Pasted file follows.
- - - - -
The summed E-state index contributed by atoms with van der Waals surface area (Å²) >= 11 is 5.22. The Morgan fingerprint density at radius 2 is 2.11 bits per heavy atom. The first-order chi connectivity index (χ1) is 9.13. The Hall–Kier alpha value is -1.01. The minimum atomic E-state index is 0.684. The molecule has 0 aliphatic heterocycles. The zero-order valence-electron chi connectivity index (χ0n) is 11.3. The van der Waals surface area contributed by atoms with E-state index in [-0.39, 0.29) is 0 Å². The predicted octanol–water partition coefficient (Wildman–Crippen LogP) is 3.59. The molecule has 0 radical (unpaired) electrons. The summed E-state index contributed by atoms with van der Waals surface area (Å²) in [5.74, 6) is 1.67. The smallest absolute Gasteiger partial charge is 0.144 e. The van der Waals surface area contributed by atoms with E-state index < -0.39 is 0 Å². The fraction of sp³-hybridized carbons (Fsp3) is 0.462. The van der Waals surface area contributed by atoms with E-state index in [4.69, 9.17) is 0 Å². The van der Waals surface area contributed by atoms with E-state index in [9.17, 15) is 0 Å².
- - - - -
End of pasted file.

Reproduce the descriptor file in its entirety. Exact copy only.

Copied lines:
The summed E-state index contributed by atoms with van der Waals surface area (Å²) >= 11 is 5.22. The Morgan fingerprint density at radius 2 is 2.11 bits per heavy atom. The first-order chi connectivity index (χ1) is 9.13. The Hall–Kier alpha value is -1.01. The minimum atomic E-state index is 0.684. The molecule has 0 aliphatic heterocycles. The zero-order valence-electron chi connectivity index (χ0n) is 11.3. The van der Waals surface area contributed by atoms with E-state index in [-0.39, 0.29) is 0 Å². The predicted octanol–water partition coefficient (Wildman–Crippen LogP) is 3.59. The molecule has 0 radical (unpaired) electrons. The summed E-state index contributed by atoms with van der Waals surface area (Å²) in [5.74, 6) is 1.67. The smallest absolute Gasteiger partial charge is 0.144 e. The van der Waals surface area contributed by atoms with E-state index < -0.39 is 0 Å². The fraction of sp³-hybridized carbons (Fsp3) is 0.462. The van der Waals surface area contributed by atoms with E-state index in [4.69, 9.17) is 0 Å². The van der Waals surface area contributed by atoms with E-state index in [9.17, 15) is 0 Å².